Lucky Star

Lucky Star


Watched via fansubs/DVD



PLOT: Lucky Star is probably my favorite anime based off of a 4-panel comic. The themes, timing, and story have all been successfully drawn out to fill the longer time span of the episodes. While certain punch lines may have taken a hit with the new media, overall I think the show does a wonderful job or portraying the friendships and interactions of the four main protagonists.

Alright, so now onto the “plot”, if you could really call it such. Our story revolves around the interactions of four high school friends. I know, not very original, but at the time the series was coming out, Lucky Star was one of the first series in this genre to make it big. I think this is in large part due to the straight-forward atmosphere of the series. Lucky Star cuts straight to the point with its humor and exudes confidence, while other series of this genre passively flounder around.

Anyways, so the group consists of Konata Izumi (the confident otaku), Kagami Hiiragi (the booksmart older twin), Tsukasa Hiiragi (the moe younger twin), and Miyuki Takara (the tall classy friend. I hate to stereotype them as such, because they are incredibly well thought out and much deeper, but that’s kind of the premise to start with.

So the series mainly covers topical events, seasons, events in the news, and common high school conversations. What makes the show so interesting is how each girl brings her own outlook to the show and voices her own opinion. Granted, some of the conversations are really really ridiculous, but really who hasn’t had stupid conversations in high school?

As a girl, I agree that Lucky Star does a good job of recreating some of the silly conversations had during high school. The girls talk about all manner of inconsequential crap, but that’s how it is before you’re in the serious, adult part of life.

PLOT: Lucky Star is based on a 4-panel gag manga, and as such, it doesn’t have a plot so much as a premise. In this case, there are four girls attending high school who are all friends. For the most part, these girls are normal, but one of them is an otaku! Hilarity ensues, especially if the viewer is an otaku, as well.

This show follows a predictable pattern of the girls going to school and going home, with occasional visits to each other’s houses or mentions of part-time jobs. Two of the girls belong to a family that runs a shrine, so they act as shrine maidens when needed, while the otaku of the group works at a cosplay cafe. Beyond those further concessions to the fan audience, most of the show follows a standard 4-koma pattern, rotating between the seasons and predictable school events while also showing the girls throughout their everyday lives. Partway through the show, the girls go up a grade in school and meet new characters, who help bring new life into the show.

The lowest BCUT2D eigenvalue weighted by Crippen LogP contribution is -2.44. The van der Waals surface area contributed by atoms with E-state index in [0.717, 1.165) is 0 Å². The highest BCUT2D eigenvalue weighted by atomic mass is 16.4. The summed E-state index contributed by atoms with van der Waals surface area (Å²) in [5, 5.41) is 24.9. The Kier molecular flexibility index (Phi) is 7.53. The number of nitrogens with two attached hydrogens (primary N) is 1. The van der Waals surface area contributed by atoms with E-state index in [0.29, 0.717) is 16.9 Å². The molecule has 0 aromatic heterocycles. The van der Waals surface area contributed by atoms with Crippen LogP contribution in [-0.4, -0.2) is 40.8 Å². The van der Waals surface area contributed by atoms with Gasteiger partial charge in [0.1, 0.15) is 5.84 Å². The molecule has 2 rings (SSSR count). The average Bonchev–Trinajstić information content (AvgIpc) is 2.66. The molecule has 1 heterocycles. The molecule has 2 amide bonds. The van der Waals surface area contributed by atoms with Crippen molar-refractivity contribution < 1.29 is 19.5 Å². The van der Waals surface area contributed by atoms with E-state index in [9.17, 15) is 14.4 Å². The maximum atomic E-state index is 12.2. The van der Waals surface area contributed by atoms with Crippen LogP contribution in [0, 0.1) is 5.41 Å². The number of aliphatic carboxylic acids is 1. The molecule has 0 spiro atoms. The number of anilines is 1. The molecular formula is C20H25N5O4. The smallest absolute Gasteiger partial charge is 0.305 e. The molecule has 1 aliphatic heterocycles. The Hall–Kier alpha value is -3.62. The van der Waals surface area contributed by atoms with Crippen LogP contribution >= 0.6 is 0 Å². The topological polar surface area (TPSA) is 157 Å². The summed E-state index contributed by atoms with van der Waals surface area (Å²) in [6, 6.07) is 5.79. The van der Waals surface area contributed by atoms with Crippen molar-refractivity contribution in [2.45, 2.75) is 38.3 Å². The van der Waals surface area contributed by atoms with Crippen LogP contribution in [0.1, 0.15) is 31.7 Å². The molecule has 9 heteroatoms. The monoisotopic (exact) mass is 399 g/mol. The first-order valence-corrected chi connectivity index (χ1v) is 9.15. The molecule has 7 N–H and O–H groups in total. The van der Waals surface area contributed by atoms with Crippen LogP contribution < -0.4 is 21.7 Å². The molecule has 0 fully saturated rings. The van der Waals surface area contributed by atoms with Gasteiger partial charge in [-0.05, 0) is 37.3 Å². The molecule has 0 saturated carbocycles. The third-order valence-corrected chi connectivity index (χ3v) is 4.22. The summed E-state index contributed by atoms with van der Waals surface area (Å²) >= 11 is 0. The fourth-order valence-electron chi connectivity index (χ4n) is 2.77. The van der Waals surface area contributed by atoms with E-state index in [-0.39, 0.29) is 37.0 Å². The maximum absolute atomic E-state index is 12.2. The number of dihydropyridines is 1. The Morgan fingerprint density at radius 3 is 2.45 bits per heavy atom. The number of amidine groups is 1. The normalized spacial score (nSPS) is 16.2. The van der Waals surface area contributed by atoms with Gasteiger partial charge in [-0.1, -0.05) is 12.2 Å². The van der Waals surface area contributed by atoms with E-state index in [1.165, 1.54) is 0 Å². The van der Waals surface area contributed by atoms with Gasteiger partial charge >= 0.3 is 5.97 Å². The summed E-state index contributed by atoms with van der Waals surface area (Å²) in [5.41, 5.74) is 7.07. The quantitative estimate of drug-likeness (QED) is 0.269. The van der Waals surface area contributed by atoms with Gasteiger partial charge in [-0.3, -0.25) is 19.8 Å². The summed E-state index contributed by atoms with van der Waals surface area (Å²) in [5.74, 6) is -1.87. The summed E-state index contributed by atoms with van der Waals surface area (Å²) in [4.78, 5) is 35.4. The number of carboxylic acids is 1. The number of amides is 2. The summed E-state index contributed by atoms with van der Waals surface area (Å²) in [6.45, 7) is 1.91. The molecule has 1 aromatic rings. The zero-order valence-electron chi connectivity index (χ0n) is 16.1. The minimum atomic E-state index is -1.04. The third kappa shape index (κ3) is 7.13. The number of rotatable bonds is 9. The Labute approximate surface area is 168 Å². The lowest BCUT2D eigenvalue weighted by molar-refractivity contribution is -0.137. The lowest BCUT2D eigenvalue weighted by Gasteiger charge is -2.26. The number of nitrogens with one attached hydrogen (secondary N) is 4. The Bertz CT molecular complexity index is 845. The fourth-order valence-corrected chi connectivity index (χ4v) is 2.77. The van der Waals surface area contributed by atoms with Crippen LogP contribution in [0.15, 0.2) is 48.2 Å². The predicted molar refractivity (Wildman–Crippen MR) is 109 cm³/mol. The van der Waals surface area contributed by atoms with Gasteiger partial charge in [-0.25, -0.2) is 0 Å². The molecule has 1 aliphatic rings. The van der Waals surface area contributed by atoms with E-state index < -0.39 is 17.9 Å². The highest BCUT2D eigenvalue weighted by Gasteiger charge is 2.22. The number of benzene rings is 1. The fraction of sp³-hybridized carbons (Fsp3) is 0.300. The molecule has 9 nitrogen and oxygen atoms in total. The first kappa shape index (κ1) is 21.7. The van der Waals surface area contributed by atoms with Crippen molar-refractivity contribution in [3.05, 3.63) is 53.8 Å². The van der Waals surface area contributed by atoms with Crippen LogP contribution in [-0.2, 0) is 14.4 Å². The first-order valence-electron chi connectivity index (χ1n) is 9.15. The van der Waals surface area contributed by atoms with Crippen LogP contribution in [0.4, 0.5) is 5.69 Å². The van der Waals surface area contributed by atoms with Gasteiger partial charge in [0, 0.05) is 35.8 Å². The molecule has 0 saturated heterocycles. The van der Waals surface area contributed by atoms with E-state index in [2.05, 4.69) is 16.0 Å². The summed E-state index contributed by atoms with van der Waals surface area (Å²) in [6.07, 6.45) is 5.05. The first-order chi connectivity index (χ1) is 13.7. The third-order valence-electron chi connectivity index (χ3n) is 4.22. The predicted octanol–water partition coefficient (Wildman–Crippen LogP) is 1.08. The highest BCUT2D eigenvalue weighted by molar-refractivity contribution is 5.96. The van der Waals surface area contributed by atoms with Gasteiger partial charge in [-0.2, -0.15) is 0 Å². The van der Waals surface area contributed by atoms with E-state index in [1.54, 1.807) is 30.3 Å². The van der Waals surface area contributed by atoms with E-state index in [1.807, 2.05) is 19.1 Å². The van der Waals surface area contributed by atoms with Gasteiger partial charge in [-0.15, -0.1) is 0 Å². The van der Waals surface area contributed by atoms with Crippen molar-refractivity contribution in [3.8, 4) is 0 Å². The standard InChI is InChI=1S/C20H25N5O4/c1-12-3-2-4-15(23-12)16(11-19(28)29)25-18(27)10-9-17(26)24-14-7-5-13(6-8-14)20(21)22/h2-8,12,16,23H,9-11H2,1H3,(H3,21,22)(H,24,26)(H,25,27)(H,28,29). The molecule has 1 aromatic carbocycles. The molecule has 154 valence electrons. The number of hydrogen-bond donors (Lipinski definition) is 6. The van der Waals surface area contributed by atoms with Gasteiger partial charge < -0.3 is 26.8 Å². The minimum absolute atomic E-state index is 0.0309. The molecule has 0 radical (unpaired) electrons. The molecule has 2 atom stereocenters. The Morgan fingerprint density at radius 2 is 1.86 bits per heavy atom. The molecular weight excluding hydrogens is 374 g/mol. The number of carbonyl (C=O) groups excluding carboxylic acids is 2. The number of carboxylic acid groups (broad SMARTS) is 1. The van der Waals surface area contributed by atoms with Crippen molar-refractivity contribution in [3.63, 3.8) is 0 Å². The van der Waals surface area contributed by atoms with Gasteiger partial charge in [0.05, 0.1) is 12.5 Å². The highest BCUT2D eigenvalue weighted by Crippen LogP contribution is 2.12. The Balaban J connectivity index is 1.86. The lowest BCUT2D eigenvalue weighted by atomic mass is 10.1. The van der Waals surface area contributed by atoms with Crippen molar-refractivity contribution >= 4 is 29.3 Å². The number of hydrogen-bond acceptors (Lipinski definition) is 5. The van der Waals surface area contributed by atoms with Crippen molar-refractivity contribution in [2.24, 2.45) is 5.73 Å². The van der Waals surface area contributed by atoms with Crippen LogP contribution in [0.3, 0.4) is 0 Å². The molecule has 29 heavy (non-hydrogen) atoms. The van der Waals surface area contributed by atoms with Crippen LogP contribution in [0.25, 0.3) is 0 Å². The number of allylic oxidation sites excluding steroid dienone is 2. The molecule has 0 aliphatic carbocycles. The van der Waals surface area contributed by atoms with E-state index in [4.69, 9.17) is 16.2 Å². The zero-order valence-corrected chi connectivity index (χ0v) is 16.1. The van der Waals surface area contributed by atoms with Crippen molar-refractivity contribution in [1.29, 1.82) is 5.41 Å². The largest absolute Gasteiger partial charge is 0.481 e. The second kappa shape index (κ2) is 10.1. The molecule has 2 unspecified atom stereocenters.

Lucky Star does a good job of balancing between nerdy jokes and cute-girls-doing-cute-things jokes, for the most part. The first four episodes of the show move at a slow pace and focus on jokes that are more hit than miss, though they still have their own charm. It wasn’t enough to make for a successful anime, though, so the series director was fired and replaced by someone who gave the show a faster clip and included a better balance of jokes. The difference is noticeable if you know about it beforehand, but otherwise you might just assume the show got its feet under it the standard way.

Ah, that explains why it was so much easier to get into once you get past the first part. I remember feeling like the first couple of episodes were a bit too heady. I’m glad they changed it up because the anime is a lot easier to get into than the manga since you can actually hear the girls getting into character vocally.

SETTING: I’m with Crystal on the setting, it really doesn’t matter that the story is based off of a real city. Then again, it doesn’t need to be. What’s great about the show is how universal it is. There is nothing that really stands out about the high school, so anyone can feel like they could actually run into the girls at their own school. The series makes it very easy for one to project themselves into the storyline, which makes it all the more easy to empathize with the characters.

Aside from the town, the settings are all just what you’d expect. The girls go to school, visit each others’ houses, the shrine where the twins work, Konata’s workplace (a cosplay cafe), and other typical event type places. Really the setting is rather non-essential, as the focus is mostly on the dialogue in the series, which makes sense considering its origins.